12th Annual Conference on Innovative Data Systems Research (CIDR ’22). January 9-12, 2022, Chaminade, USA.
Andrew Crotty, Viktor Leis*, Andrew Pavlo
Carnegie Mellon University
* University of Erlangen-Nuremberg
Memory-mapped (mmap) file I/O is an OS-provided feature that maps the contents of a file on secondary storage into a program’s address space. The program then accesses pages via pointers as if the file resided entirely in memory. The OS transparently loads pages only when the program references them and automatically evicts pages if memory fills up. mmap’s perceived ease of use has seduced database management system (DBMS) developers for decades as a viable alternative to implementing a buffer pool. There are, however, severe correctness and performance issues with mmap that are not immediately apparent. Such problems make it difficult, if not impossible, to use mmap correctly and efficiently in a modern DBMS. In fact, several popular DBMSs initially used mmap to support larger-than-memory databases but soon encountered these hidden perils, forcing them to switch to managing file I/O themselves after significant engineering costs. In this way, mmap and DBMSs are like coffee and spicy food: an unfortunate combination that becomes obvious after the fact.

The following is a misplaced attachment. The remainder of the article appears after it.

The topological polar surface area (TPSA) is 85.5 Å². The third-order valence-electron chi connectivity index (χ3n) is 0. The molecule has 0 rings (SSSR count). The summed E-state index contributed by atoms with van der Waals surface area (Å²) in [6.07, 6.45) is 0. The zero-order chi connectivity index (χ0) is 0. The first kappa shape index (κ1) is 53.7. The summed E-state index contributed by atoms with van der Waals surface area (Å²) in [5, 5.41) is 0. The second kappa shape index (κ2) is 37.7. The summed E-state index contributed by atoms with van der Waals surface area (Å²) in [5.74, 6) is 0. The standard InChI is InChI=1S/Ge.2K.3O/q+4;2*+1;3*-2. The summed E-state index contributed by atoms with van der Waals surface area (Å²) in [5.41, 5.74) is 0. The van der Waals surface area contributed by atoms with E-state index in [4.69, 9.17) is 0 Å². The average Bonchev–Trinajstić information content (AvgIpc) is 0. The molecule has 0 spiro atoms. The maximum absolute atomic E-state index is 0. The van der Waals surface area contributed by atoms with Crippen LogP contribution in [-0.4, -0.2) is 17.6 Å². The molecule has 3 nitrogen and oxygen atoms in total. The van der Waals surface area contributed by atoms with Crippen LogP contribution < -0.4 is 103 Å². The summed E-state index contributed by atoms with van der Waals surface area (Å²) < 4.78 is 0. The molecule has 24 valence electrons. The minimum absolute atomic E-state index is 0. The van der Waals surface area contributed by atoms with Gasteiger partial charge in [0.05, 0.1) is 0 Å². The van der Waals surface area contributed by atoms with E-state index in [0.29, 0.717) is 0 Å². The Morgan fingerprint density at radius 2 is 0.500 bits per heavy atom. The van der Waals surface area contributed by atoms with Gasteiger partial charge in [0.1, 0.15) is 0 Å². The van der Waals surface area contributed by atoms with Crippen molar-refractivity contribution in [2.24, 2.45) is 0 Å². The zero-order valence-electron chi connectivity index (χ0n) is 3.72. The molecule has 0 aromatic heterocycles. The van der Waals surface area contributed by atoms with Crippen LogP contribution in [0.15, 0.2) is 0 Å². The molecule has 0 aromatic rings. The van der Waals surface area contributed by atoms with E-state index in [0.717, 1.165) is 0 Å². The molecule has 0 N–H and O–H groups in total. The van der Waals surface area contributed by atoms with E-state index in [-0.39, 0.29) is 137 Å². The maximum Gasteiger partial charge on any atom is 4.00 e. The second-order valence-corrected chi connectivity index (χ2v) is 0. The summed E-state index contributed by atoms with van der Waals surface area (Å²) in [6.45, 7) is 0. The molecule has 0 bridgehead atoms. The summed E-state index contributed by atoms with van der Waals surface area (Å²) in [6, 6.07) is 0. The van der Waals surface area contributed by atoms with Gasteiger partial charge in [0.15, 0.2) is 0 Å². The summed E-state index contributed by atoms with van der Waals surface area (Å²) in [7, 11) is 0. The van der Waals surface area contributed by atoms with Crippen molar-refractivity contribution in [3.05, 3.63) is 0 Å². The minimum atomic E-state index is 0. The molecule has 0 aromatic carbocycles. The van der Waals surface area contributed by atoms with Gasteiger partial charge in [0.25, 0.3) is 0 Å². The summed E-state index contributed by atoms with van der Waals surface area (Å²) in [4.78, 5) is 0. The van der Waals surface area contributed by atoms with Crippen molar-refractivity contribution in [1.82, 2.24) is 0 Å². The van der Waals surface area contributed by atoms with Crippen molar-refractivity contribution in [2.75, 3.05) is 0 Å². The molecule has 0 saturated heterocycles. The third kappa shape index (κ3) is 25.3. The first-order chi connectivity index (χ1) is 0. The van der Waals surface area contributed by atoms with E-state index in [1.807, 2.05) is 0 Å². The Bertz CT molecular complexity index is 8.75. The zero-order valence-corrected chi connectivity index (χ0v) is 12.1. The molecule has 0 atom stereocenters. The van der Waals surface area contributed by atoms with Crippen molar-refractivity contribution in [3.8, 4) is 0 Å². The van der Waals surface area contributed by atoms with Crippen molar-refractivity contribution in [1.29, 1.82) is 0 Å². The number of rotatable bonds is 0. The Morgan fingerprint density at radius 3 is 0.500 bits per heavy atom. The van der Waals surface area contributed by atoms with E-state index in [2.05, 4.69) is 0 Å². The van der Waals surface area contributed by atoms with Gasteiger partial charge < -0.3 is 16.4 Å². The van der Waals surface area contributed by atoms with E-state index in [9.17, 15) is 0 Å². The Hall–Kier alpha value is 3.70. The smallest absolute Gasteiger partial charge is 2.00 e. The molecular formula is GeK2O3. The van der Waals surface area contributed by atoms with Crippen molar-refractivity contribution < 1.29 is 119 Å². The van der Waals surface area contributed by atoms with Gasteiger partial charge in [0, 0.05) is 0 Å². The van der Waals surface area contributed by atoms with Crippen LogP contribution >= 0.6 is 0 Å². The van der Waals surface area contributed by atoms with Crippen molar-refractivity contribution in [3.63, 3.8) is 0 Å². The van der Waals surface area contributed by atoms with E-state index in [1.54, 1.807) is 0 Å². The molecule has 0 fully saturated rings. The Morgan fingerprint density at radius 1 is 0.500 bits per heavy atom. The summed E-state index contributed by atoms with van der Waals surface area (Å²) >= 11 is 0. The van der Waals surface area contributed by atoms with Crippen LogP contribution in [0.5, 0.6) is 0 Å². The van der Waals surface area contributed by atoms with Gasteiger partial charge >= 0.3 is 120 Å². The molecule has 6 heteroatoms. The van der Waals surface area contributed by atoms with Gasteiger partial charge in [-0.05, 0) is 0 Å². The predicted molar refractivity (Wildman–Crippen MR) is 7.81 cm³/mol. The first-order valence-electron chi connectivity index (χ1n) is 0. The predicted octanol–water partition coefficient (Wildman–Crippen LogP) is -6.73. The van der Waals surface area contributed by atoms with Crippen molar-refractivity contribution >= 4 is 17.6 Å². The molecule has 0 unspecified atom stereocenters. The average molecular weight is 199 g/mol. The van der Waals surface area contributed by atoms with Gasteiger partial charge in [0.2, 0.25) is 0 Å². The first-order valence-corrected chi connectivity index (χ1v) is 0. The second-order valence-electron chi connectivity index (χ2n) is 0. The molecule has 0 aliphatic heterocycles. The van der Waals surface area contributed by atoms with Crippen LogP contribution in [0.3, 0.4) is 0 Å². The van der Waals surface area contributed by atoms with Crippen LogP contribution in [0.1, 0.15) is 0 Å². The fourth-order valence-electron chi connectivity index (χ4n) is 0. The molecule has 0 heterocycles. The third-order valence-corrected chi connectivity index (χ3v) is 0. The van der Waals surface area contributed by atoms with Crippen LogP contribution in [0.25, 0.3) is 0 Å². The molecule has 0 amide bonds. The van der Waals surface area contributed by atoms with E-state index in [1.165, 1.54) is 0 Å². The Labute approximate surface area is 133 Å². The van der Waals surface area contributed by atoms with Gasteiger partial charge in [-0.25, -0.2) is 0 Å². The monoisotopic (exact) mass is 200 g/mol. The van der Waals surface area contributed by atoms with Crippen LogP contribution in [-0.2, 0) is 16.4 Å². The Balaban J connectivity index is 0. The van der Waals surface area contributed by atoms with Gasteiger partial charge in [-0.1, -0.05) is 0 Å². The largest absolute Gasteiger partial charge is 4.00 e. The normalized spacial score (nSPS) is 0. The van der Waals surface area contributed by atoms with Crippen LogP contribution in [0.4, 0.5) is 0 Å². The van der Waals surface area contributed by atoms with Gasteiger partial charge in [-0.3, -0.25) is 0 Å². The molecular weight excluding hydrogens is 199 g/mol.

Since developers keep trying to use mmap in new DBMSs, we wrote this paper to provide a warning to others that mmap is not a suitable replacement for a traditional buffer pool. We discuss the main shortcomings of mmap in detail, and our experimental analysis demonstrates clear performance limitations. Based on these findings, we conclude with a prescription for when DBMS developers might consider using mmap for file I/O.
FULL PAPER: pdf